by Jennifer Allen on
If you’re off to college in the Fall, there’s a few critical must haves to pick up before you go. A convenient backpack is one of the most important tools in your arsenal, so we’ve round up some of the best.
The iPhone X is officially on the market now and if you intend to upgrade your iPhone, but haven’t gotten around to it yet, now is the time to seriously compare the iPhone X against the iPhone 8 and 8 Plus.
There are plenty of places online where you can read (and argue over) the tiniest details and minutia surrounding the new iPhones—if you’re into that kind of thing. What we’re into is getting the best value, dollar-for-dollar, on our tech purchases. With that in mind, let’s take a look at the things that really matter (and point out the things that don’t).
Let’s lead with the most absolute boring thing about the new iPhone lineup just so we can get it out of the way. The iPhone 8, iPhone 8 Plus, and the iPhone X all have, essentially, the same guts. All of them rock Apple’s new A11 “Bionic” chipset with a six core GPU, a six core CPU, and the same M11 motion coprocessor.
The only real difference under the hood is that the iPhone 8 only has 2GB of RAM while the iPhone 8 Plus and iPhone X have 3GB.
Does this matter? No, not really. Yeah the iPhone 8 has less RAM, but it’s also sporting a smaller and less demanding display. Practically speaking you’d be hard pressed to notice the difference.
Speaking of hardware similarities, all three phones are also rated IP67 for dust and water resistance so—regardless of the model you pick—they’re equally likely to survive a rainstorm or an accidental dunking.
We spend a ton of time looking at our phones and screen quality matters. How do the phone compare? We love bleeding edge tech and shiny things as much as the next gadget hound (look where we work, after all) but that doesn’t mean the raw numbers are the be-all-end-all consideration. Your actual user experience with the device is far more important than squeezing out some more pixels-per-inch.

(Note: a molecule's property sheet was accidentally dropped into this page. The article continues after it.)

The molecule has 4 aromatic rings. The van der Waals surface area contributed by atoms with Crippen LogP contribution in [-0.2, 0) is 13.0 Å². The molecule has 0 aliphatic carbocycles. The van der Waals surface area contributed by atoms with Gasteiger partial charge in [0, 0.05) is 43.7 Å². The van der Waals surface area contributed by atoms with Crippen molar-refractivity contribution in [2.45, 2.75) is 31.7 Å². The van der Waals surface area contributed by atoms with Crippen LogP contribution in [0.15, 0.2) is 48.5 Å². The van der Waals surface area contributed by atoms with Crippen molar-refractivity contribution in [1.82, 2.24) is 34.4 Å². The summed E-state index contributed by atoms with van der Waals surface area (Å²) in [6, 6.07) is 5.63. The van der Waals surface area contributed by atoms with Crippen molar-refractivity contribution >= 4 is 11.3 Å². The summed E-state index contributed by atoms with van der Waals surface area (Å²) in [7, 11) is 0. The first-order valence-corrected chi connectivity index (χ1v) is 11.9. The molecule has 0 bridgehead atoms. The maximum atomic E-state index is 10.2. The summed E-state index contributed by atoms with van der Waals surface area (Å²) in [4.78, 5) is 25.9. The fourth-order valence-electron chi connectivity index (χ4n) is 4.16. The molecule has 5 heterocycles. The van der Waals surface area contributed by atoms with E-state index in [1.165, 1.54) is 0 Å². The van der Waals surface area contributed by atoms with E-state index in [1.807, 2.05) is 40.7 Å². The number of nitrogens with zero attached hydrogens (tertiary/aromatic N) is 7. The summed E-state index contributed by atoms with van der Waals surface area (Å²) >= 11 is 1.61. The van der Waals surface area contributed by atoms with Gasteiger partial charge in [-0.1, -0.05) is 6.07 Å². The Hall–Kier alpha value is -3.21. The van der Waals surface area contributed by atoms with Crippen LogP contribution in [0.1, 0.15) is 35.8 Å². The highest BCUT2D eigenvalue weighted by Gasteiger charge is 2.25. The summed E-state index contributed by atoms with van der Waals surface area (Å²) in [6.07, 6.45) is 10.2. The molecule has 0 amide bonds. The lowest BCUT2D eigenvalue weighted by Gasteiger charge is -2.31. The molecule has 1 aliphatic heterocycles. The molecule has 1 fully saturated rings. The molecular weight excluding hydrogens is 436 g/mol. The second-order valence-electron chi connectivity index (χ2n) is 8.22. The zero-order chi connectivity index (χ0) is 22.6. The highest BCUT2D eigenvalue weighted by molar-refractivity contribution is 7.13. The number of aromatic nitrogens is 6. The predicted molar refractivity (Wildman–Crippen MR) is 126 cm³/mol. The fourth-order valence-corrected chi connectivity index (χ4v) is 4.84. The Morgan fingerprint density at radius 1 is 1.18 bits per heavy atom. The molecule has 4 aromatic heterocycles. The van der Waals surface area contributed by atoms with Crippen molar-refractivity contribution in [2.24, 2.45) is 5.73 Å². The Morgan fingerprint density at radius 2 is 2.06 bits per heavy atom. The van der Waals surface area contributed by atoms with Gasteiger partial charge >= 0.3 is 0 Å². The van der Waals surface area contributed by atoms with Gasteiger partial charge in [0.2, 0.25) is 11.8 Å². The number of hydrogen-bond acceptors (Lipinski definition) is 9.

First, the technical specs. The iPhone 8 has a 4.7 inch LCD screen with a pixel density of 326 ppi. The iPhone 8 Plus has a 5.5 inch LCD (with 401 ppi). The iPhone X has a 5.8 inch screen with an OLED screen and a pixel density of 458 ppi.
Objectively, the iPhone X has a very high resolution screen with a higher quality panel than either of the iPhone 8 models. There’s no debating that the screen is sharp, beautiful, and the largest you can get on an iPhone, packing an iPhone Plus size screen (and then some) into a body hardly larger than the regular iPhone 8.
The iPhone X has a beautiful screen, but when it comes to usability there’s more to life than pixels per inch.
But there’s more than a few trade offs. To get that nearly-bezel-free experience you lose the Home button (and the Touch ID functionality that comes with it). The display ratio of the iPhone X is 2.17:1 whereas the ratio of the iPhone 8 and iPhone 8 Plus is 16:9 (perfectly matched to practically all the media on the market at the moment). You get more screen real estate on the iPhone X but it’s not immediately clear if that’s of any true benefit.
Not only do you lose any sort of bezel with which to hold your screen (as well as the aforementioned Home button) but the vast majority of videos you watch are going to end up boxed in anyway on account of the oddball ratio. Further, despite getting a bigger-than-the-iPhone-Plus screen, you don’t get the handy iPhone Plus split-screen view that allows applications (like iMessage) to make better use of the wide screen by displaying more information in a two-pane view.
Despite the wow factor of the raw specs and increased size, we’re just not that wowed. The iPhone 8 Plus simply has a more practical screen when it comes to functionality and day to day use.
We don’t know about you, but the thing we care about (and everyone else seems to care about to) is battery life. We’d willingly take a downgrade in just about any other feature category just to have more juice.
When it comes to battery life, the iPhone X’s battery life is an improvement over the iPhone 8, but is actually slightly worse than the iPhone 8 Plus (as you would expect, given that the 8 Plus has a bigger footprint and more room for a battery).